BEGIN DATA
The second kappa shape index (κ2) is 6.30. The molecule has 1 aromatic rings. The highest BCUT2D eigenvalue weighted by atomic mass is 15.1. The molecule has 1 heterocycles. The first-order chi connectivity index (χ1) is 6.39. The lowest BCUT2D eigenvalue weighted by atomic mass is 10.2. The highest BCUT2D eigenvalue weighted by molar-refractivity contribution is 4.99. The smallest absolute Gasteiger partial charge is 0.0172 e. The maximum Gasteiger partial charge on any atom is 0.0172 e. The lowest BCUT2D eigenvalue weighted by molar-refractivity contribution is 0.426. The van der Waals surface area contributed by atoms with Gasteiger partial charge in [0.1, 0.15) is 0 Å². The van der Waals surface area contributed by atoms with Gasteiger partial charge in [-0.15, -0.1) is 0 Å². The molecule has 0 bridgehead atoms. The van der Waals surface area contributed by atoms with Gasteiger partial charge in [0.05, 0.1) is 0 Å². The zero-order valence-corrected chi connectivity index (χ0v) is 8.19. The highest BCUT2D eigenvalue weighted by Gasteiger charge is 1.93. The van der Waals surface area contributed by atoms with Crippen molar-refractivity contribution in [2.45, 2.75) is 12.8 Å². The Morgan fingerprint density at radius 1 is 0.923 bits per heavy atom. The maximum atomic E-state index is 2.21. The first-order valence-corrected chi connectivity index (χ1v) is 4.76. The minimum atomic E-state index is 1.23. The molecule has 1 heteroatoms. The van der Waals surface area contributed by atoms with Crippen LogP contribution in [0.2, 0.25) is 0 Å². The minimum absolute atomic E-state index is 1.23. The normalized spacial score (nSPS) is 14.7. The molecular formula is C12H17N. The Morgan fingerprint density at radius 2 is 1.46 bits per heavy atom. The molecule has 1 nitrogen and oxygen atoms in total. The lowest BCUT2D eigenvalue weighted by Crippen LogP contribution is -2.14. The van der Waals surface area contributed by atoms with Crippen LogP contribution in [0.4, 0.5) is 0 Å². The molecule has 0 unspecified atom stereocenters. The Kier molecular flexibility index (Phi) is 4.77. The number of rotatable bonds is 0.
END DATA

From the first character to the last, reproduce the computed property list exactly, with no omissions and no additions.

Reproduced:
The second kappa shape index (κ2) is 6.30. The molecule has 1 aromatic rings. The highest BCUT2D eigenvalue weighted by atomic mass is 15.1. The molecule has 1 heterocycles. The first-order chi connectivity index (χ1) is 6.39. The lowest BCUT2D eigenvalue weighted by atomic mass is 10.2. The highest BCUT2D eigenvalue weighted by molar-refractivity contribution is 4.99. The smallest absolute Gasteiger partial charge is 0.0172 e. The maximum Gasteiger partial charge on any atom is 0.0172 e. The lowest BCUT2D eigenvalue weighted by molar-refractivity contribution is 0.426. The van der Waals surface area contributed by atoms with Gasteiger partial charge in [0.1, 0.15) is 0 Å². The van der Waals surface area contributed by atoms with Gasteiger partial charge in [-0.15, -0.1) is 0 Å². The molecule has 0 bridgehead atoms. The van der Waals surface area contributed by atoms with Gasteiger partial charge in [0.05, 0.1) is 0 Å². The zero-order valence-corrected chi connectivity index (χ0v) is 8.19. The highest BCUT2D eigenvalue weighted by Gasteiger charge is 1.93. The van der Waals surface area contributed by atoms with Crippen molar-refractivity contribution in [2.45, 2.75) is 12.8 Å². The Morgan fingerprint density at radius 1 is 0.923 bits per heavy atom. The maximum atomic E-state index is 2.21. The first-order valence-corrected chi connectivity index (χ1v) is 4.76. The minimum atomic E-state index is 1.23. The molecule has 1 heteroatoms. The van der Waals surface area contributed by atoms with Crippen LogP contribution in [0.2, 0.25) is 0 Å². The minimum absolute atomic E-state index is 1.23. The normalized spacial score (nSPS) is 14.7. The molecular formula is C12H17N. The Morgan fingerprint density at radius 2 is 1.46 bits per heavy atom. The molecule has 1 nitrogen and oxygen atoms in total. The lowest BCUT2D eigenvalue weighted by Crippen LogP contribution is -2.14. The van der Waals surface area contributed by atoms with Crippen LogP contribution in [0.4, 0.5) is 0 Å². The molecule has 0 unspecified atom stereocenters. The Kier molecular flexibility index (Phi) is 4.77. The number of rotatable bonds is 0.